By David Stratton
New technology designed to enhance slot and table game play, and the exportation of gaming to far-away places will likely dominate the news headlines in 2007.
From server-based games to RFID tracking technology to wireless gaming devices to Internet gaming, emerging technology is expected to change the way customers enjoy casino gaming and the way operators conduct business.
Casino execs need to understand, however, that the new technologies on the gaming floor will not be adopted and accepted by players unless they can offer an improved experience for the customer.
"With server-based gaming, we’re moving from a stand-alone (slot machine) environment to a network environment," said T.J. Matthews, CEO of IGT. "New technologies such as this need to take into account what customers are looking for and how this new environment can deliver an improved entertainment experience."
Server-based gaming will begin to trickle into casinos on a limited basis next year. Often called "downloadable slots," the system allows players to choose from a large number of games in a variety of denominations, which are stored by the hundred on a
central server (computer) system.
Casinos like the idea of server-based gaming because it gives them the opportunity of better communication with their players. With servers, the casino can instantly award bonus points or comps, conduct a free contest, send important messages to club members, and so forth.
Also coming next year are wireless mobile gaming devices. These will range from the size of a handheld cell phone to a laptop computer.
The mobile gaming units will initially find application in Nevada sports books and poker rooms. They lend themselves to play when the customer is otherwise involved in another activity that isn’t so intense that he can’t play a "side" game.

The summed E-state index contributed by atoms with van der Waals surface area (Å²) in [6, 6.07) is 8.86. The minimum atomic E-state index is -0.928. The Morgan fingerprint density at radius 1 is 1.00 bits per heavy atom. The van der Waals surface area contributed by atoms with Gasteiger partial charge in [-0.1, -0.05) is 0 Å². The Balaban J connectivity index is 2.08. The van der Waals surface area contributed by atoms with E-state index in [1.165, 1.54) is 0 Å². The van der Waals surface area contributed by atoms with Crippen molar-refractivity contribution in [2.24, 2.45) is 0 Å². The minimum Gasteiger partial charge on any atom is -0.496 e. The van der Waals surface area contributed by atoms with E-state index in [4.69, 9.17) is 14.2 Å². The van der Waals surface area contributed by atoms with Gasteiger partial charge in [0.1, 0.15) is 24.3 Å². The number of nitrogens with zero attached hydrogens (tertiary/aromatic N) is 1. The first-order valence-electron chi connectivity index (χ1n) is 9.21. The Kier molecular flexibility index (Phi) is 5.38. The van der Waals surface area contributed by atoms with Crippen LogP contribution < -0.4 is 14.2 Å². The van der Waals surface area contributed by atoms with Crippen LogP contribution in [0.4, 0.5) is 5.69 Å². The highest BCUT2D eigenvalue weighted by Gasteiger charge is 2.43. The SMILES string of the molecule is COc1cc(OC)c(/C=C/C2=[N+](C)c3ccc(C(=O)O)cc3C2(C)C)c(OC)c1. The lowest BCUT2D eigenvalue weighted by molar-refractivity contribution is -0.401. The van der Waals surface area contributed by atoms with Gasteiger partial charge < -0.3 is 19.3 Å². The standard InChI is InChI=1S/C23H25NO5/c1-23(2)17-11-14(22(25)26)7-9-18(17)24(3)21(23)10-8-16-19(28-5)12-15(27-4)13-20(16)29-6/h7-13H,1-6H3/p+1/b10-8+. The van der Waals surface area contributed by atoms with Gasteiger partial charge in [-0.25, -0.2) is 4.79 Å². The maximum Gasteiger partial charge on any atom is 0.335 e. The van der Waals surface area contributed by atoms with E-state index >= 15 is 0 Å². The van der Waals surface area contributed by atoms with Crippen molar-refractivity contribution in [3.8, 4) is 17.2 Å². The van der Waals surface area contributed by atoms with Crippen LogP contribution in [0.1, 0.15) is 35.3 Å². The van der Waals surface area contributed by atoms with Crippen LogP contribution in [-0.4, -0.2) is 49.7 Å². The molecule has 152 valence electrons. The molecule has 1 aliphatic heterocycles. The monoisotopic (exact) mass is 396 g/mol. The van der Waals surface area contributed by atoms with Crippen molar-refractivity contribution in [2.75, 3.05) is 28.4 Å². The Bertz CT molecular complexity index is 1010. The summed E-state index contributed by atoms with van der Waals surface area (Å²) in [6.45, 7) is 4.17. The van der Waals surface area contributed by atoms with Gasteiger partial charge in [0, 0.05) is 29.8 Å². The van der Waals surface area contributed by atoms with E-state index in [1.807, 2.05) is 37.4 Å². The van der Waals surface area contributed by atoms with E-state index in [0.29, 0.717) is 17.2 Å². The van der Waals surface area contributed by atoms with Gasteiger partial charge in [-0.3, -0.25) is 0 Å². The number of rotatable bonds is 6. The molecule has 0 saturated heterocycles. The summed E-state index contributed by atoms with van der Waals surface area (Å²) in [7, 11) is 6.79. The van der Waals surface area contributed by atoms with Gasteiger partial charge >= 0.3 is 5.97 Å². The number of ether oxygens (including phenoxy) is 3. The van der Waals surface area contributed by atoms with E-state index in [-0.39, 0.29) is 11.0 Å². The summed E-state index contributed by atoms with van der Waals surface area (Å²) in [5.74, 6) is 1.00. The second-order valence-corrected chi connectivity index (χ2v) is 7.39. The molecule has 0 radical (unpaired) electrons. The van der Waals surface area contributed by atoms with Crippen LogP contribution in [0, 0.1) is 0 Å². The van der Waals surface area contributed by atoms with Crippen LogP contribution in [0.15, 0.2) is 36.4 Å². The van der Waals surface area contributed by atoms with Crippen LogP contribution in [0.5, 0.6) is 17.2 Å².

Mobile units will also contain electronic slot games and electronic versions of other games such as roulette, Three Card Poker and more.
Casinos also will see more "communal" gaming systems such as multi-player slot machines added to the casino floor.
"Community games are much more than just an experiment," said Paul Paul Oneile, CEO of Aristocrat Technologies. "We’re already seeing more community involvement in general, and I expect that will continue."
New technology also is changing the way table games are played, according to Mark Yoseloff, CEO and chairman of Shuffle Master. He expects table games to experience explosive growth in the coming years, from 47,000 legal gaming tables today to 66,000 five years from now around the world.
While new electronic and interactive table game products now on the market have not yet seen widespread adoption in the U.S., Yoseloff said that both the Australian and Asian gaming markets have embraced them.
Particularly in Macau, which experts predict will gain approximately 8,000 tables in the next few years, electronic table games could help to ease the enormous staffing needs the added tables will create, he said.
In addition to electronic poker tables such as the PokerPro from PokerTek, new devices will feature electronic betting mechanisms to go along with traditional games, such as Rapid Roulette, Rapid Craps and Rapid Baccarat.
The poker segment of the gaming industry should continue to blossom, although its growth rate may be peaking.
The task for poker room managers has now become, how do we get new customers in the door and how to keep ongoing customers.
One method that should be expanded is the daily tournament. Players who learn about poker on TV like the idea of playing in a tournament, which often features a lucrative prize pool and a single, fixed entry price.